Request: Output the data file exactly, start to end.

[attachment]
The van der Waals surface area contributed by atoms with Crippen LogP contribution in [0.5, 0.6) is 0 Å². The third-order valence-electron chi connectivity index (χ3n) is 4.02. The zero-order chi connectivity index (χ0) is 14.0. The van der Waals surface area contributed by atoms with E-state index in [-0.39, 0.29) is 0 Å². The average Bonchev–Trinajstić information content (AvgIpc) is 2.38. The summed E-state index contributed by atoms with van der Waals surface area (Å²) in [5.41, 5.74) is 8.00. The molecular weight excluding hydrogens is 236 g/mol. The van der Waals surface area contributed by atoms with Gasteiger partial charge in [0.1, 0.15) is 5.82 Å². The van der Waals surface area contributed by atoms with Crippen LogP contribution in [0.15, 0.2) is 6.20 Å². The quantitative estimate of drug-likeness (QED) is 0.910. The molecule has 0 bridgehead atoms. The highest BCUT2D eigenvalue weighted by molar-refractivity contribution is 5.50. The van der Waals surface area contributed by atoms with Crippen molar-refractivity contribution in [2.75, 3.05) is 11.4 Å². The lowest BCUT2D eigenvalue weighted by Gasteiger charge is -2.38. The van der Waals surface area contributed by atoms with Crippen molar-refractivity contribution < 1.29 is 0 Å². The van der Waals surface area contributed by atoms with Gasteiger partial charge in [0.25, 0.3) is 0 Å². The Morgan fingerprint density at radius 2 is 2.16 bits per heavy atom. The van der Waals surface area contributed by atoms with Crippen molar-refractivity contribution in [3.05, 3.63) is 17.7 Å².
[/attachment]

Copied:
The van der Waals surface area contributed by atoms with Crippen LogP contribution in [0.5, 0.6) is 0 Å². The third-order valence-electron chi connectivity index (χ3n) is 4.02. The zero-order chi connectivity index (χ0) is 14.0. The van der Waals surface area contributed by atoms with E-state index in [-0.39, 0.29) is 0 Å². The average Bonchev–Trinajstić information content (AvgIpc) is 2.38. The summed E-state index contributed by atoms with van der Waals surface area (Å²) in [5.41, 5.74) is 8.00. The molecular weight excluding hydrogens is 236 g/mol. The van der Waals surface area contributed by atoms with Gasteiger partial charge in [0.1, 0.15) is 5.82 Å². The van der Waals surface area contributed by atoms with Crippen LogP contribution in [0.15, 0.2) is 6.20 Å². The quantitative estimate of drug-likeness (QED) is 0.910. The molecule has 0 bridgehead atoms. The highest BCUT2D eigenvalue weighted by molar-refractivity contribution is 5.50. The van der Waals surface area contributed by atoms with Crippen molar-refractivity contribution in [2.75, 3.05) is 11.4 Å². The lowest BCUT2D eigenvalue weighted by Gasteiger charge is -2.38. The van der Waals surface area contributed by atoms with Crippen molar-refractivity contribution < 1.29 is 0 Å². The van der Waals surface area contributed by atoms with Gasteiger partial charge in [0.25, 0.3) is 0 Å². The Morgan fingerprint density at radius 2 is 2.16 bits per heavy atom. The van der Waals surface area contributed by atoms with Crippen molar-refractivity contribution in [3.05, 3.63) is 17.7 Å².